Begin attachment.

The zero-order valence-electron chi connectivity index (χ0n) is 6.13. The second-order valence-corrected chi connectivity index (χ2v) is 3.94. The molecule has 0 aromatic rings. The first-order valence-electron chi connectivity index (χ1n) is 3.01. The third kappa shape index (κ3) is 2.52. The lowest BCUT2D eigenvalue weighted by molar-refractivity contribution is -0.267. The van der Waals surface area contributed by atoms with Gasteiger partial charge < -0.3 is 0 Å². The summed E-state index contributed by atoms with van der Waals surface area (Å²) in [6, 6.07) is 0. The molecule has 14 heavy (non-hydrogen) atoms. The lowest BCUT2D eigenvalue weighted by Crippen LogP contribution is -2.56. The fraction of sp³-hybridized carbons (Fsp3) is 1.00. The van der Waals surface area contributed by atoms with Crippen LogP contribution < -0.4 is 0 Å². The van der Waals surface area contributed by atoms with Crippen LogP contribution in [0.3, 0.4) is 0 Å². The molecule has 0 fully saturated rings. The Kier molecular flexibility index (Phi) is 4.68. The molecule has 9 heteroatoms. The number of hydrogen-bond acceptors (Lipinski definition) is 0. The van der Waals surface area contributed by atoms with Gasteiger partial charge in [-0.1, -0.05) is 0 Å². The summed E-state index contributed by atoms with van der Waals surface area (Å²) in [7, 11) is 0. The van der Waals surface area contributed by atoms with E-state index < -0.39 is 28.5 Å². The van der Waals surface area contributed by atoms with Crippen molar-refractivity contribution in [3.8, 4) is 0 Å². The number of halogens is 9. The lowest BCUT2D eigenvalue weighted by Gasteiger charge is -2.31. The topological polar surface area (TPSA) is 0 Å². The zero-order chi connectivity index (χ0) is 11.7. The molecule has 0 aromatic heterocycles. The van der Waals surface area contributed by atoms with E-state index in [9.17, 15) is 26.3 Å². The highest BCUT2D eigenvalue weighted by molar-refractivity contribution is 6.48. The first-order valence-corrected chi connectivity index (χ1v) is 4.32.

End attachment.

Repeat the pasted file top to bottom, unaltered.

The zero-order valence-electron chi connectivity index (χ0n) is 6.13. The second-order valence-corrected chi connectivity index (χ2v) is 3.94. The molecule has 0 aromatic rings. The first-order valence-electron chi connectivity index (χ1n) is 3.01. The third kappa shape index (κ3) is 2.52. The lowest BCUT2D eigenvalue weighted by molar-refractivity contribution is -0.267. The van der Waals surface area contributed by atoms with Gasteiger partial charge < -0.3 is 0 Å². The summed E-state index contributed by atoms with van der Waals surface area (Å²) in [6, 6.07) is 0. The molecule has 14 heavy (non-hydrogen) atoms. The lowest BCUT2D eigenvalue weighted by Crippen LogP contribution is -2.56. The fraction of sp³-hybridized carbons (Fsp3) is 1.00. The van der Waals surface area contributed by atoms with Crippen LogP contribution < -0.4 is 0 Å². The van der Waals surface area contributed by atoms with Crippen LogP contribution in [0.3, 0.4) is 0 Å². The molecule has 0 fully saturated rings. The Kier molecular flexibility index (Phi) is 4.68. The molecule has 9 heteroatoms. The number of hydrogen-bond acceptors (Lipinski definition) is 0. The van der Waals surface area contributed by atoms with Gasteiger partial charge in [-0.1, -0.05) is 0 Å². The summed E-state index contributed by atoms with van der Waals surface area (Å²) in [7, 11) is 0. The van der Waals surface area contributed by atoms with E-state index < -0.39 is 28.5 Å². The van der Waals surface area contributed by atoms with Crippen molar-refractivity contribution in [3.8, 4) is 0 Å². The number of halogens is 9. The lowest BCUT2D eigenvalue weighted by Gasteiger charge is -2.31. The topological polar surface area (TPSA) is 0 Å². The zero-order chi connectivity index (χ0) is 11.7. The molecule has 0 aromatic heterocycles. The van der Waals surface area contributed by atoms with E-state index in [9.17, 15) is 26.3 Å². The highest BCUT2D eigenvalue weighted by molar-refractivity contribution is 6.48. The first-order valence-corrected chi connectivity index (χ1v) is 4.32.